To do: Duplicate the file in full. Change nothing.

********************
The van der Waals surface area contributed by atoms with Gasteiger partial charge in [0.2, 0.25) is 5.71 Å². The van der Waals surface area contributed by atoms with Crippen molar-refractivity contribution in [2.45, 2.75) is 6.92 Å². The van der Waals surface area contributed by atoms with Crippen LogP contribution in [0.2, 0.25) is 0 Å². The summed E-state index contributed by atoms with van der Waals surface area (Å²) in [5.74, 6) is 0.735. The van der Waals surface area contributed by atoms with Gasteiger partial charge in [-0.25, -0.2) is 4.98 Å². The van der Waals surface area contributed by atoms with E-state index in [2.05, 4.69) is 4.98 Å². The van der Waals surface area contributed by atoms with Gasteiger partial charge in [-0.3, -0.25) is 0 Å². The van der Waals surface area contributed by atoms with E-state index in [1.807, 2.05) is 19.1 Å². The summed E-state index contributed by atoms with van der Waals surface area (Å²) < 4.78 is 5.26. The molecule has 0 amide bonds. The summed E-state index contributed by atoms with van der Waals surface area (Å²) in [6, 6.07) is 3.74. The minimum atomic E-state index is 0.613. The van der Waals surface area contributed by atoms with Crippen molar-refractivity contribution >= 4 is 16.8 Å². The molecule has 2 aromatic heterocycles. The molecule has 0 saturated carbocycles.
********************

The van der Waals surface area contributed by atoms with Gasteiger partial charge in [0.2, 0.25) is 5.71 Å². The van der Waals surface area contributed by atoms with Crippen molar-refractivity contribution in [2.45, 2.75) is 6.92 Å². The van der Waals surface area contributed by atoms with Crippen LogP contribution in [0.2, 0.25) is 0 Å². The summed E-state index contributed by atoms with van der Waals surface area (Å²) in [5.74, 6) is 0.735. The van der Waals surface area contributed by atoms with Gasteiger partial charge in [-0.25, -0.2) is 4.98 Å². The van der Waals surface area contributed by atoms with E-state index in [2.05, 4.69) is 4.98 Å². The van der Waals surface area contributed by atoms with Gasteiger partial charge in [-0.3, -0.25) is 0 Å². The van der Waals surface area contributed by atoms with E-state index in [1.807, 2.05) is 19.1 Å². The summed E-state index contributed by atoms with van der Waals surface area (Å²) < 4.78 is 5.26. The molecule has 0 amide bonds. The summed E-state index contributed by atoms with van der Waals surface area (Å²) in [6, 6.07) is 3.74. The minimum atomic E-state index is 0.613. The van der Waals surface area contributed by atoms with Crippen molar-refractivity contribution >= 4 is 16.8 Å². The molecule has 2 aromatic heterocycles. The molecule has 0 saturated carbocycles.